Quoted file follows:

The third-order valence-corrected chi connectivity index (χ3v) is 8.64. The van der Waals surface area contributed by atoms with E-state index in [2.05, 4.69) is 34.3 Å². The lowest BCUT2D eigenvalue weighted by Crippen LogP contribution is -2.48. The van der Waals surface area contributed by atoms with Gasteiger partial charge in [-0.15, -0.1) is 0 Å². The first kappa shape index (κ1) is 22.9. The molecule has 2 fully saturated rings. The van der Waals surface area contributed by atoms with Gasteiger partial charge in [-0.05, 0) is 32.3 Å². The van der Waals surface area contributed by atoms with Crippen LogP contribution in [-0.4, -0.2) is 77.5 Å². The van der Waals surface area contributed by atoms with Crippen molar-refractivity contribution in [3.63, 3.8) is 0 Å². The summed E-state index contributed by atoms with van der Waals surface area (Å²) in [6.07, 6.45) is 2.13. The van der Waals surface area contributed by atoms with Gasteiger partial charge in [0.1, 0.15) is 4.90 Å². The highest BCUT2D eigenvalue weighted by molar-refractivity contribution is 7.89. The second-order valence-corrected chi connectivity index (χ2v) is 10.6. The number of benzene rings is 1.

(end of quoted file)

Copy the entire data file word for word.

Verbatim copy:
The third-order valence-corrected chi connectivity index (χ3v) is 8.64. The van der Waals surface area contributed by atoms with E-state index in [2.05, 4.69) is 34.3 Å². The lowest BCUT2D eigenvalue weighted by Crippen LogP contribution is -2.48. The van der Waals surface area contributed by atoms with Gasteiger partial charge in [-0.15, -0.1) is 0 Å². The first kappa shape index (κ1) is 22.9. The molecule has 2 fully saturated rings. The van der Waals surface area contributed by atoms with Gasteiger partial charge in [-0.05, 0) is 32.3 Å². The van der Waals surface area contributed by atoms with Crippen LogP contribution in [-0.4, -0.2) is 77.5 Å². The van der Waals surface area contributed by atoms with Crippen molar-refractivity contribution in [3.63, 3.8) is 0 Å². The summed E-state index contributed by atoms with van der Waals surface area (Å²) in [6.07, 6.45) is 2.13. The van der Waals surface area contributed by atoms with Gasteiger partial charge in [0.1, 0.15) is 4.90 Å². The highest BCUT2D eigenvalue weighted by molar-refractivity contribution is 7.89. The second-order valence-corrected chi connectivity index (χ2v) is 10.6. The number of benzene rings is 1.